Plini is a guitarist/composer from Sydney, Australia. His music is combination of prog, jazz, and shred, with an emphasis on some really beautiful composition and phrasing. His music can be found on his Bandcamp page and YouTube. His new EP The End of Everything was just released in March to critical acclaim. He is recently a Strandberg artist. As part of Australia Week here on the site, we asked him a bit about the EP, his gear, and his musical approach.
Congratulations on your new EP. Tell us a bit about the making of.
A slow, on-and-off mess really! If writing and recording music were anything like cooking a meal, it would taste awful — some parts would be hot, some would be cold, some would be chopped a different size to others… Unlike a meal though I think it all got there in the end, fortunately. I started writing and recording (I usually do both at the same time so that when inspiration strikes I can squeeze it for all its worth) around July last year, I think. Had the first and last tracks about finished after not too long, but Wombat Astronaut went from being a fairly terrible demo to possibly my favourite track, thanks to Luke Martin (piano), who worked with me off the original demo and we co-wrote it into something much cooler! After that, it was all pretty much done, then I crazily ended up meeting Marco Minnemann and he offered to record some drums. So I muted all my programmed drums and let him do his thing! A couple months later I was finally happy enough with the mix to call it a day and press “upload”, and that’s that.
What is your all-time favorite recorded guitar tone?
Ooft, tricky! Probably a John Petrucci one – the beginning of About To Crash (Reprise) and the last solo on Octavarium come to mind, but overall he’s pretty much the tone-lord. Guthrie Govan’s first solo on Waves also gets me every time. Honourable mentions to many Led Zeppelin and Van Halen tracks too.
Do you have a tone philosophy? How does this affect your current rig?
Whatever works! This has resulted in me using free plugins for a good while, until getting an AxeFX (yes, I’m a terrible, digital kinda guy). I’d love to mess with real amps one day, when I can afford to be in an appropriate room with some, but for now I’ll just go with whatever’s easy.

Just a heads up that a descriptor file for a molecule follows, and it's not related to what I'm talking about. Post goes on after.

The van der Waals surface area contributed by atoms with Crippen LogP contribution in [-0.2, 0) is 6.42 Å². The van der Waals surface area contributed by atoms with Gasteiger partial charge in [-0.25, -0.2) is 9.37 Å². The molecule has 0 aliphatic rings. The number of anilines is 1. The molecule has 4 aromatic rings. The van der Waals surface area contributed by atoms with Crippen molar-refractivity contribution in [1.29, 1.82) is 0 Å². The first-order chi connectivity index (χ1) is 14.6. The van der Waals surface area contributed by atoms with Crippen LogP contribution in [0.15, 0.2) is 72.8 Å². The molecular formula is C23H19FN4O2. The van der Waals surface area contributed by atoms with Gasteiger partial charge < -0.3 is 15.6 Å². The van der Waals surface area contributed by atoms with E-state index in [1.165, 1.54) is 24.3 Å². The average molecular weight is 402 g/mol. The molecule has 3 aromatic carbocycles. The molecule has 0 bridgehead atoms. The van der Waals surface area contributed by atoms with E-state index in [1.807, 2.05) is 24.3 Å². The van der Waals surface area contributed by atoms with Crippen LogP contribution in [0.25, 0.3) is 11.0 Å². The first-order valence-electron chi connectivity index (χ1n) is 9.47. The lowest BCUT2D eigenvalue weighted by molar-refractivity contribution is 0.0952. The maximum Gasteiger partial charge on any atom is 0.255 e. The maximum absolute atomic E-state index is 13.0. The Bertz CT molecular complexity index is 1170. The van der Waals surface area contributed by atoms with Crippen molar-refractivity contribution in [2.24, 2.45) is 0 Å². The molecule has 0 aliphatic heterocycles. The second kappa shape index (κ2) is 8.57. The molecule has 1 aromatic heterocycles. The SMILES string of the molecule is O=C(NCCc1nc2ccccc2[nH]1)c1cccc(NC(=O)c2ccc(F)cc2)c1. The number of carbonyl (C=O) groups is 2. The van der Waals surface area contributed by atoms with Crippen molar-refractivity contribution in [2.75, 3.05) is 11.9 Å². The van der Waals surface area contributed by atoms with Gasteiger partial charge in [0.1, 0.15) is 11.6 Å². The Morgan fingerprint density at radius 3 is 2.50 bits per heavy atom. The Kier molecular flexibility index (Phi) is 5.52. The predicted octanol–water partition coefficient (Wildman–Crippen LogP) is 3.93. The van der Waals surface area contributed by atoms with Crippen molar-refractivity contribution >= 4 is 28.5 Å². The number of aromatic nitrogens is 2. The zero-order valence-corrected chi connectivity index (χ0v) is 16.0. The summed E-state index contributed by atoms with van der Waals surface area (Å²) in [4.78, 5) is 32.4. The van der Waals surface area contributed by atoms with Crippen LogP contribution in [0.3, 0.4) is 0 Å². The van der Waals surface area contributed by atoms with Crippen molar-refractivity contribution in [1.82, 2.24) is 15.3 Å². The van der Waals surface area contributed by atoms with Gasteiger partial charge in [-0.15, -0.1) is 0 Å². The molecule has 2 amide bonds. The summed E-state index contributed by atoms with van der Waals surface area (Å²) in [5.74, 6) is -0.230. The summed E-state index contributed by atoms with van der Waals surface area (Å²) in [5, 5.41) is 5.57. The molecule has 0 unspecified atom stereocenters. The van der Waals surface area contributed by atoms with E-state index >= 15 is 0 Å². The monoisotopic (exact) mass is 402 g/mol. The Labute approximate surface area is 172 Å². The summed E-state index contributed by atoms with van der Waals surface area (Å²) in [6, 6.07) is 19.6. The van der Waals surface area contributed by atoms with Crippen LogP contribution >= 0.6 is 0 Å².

What is your warmup and daily practice routine like?
For most of my life, non existent, but lately I’ve been going over some of my songs in preparation for playing them live in a couple of months. I’ve always been more interested in writing and recording than developing technique for technique’s sake, so I guess the majority of my practice comes from trying to record parts cleanly and tightly to a metronome.
What kind of strings, picks, and effects pedals are you using?
At the moment, Ernie Ball 10 gauges, though it changes depending what I happen to have at the time. Picks, I recently got a few different shape Red Bear Trading Co. picks, and man, those things rule. Can’t touch anything else now. Beautiful little objects and they just feel musical to hold. Effects pedals: trusty old AxeFX II. Looking forward to trying out an Atomic Amplifire very soon though! Those things look awesome.
What is the very first instrument you ever owned?
A ukelele. It broke, which led to my first guitar.
What is the music scene like in Australia? Who are your favorite Aussie musicians/bands?
Pretty dry for the type of stuff I’m into! That said, some of my all time favourites are Australian: Karnivool, Dead Letter Circus, Closure In Moscow, Virgil Donati (technically), The Helix Nebula, Glass Ocean, I Built The Sky, Sleepmakeswaves… shall I go on?
Tell the folks at home how to say your name properly so when they’re spreading the gospel of Plini they can get it right.
I’ve noticed that a lot of people tend to find “Plee-nee” rolls off the tongue better, so that’s fine with me if that’s what your mouth wants to do, but if you want to be accurate, it rhymes with ‘mini’ or ‘skinny’.
Thanks for the questions!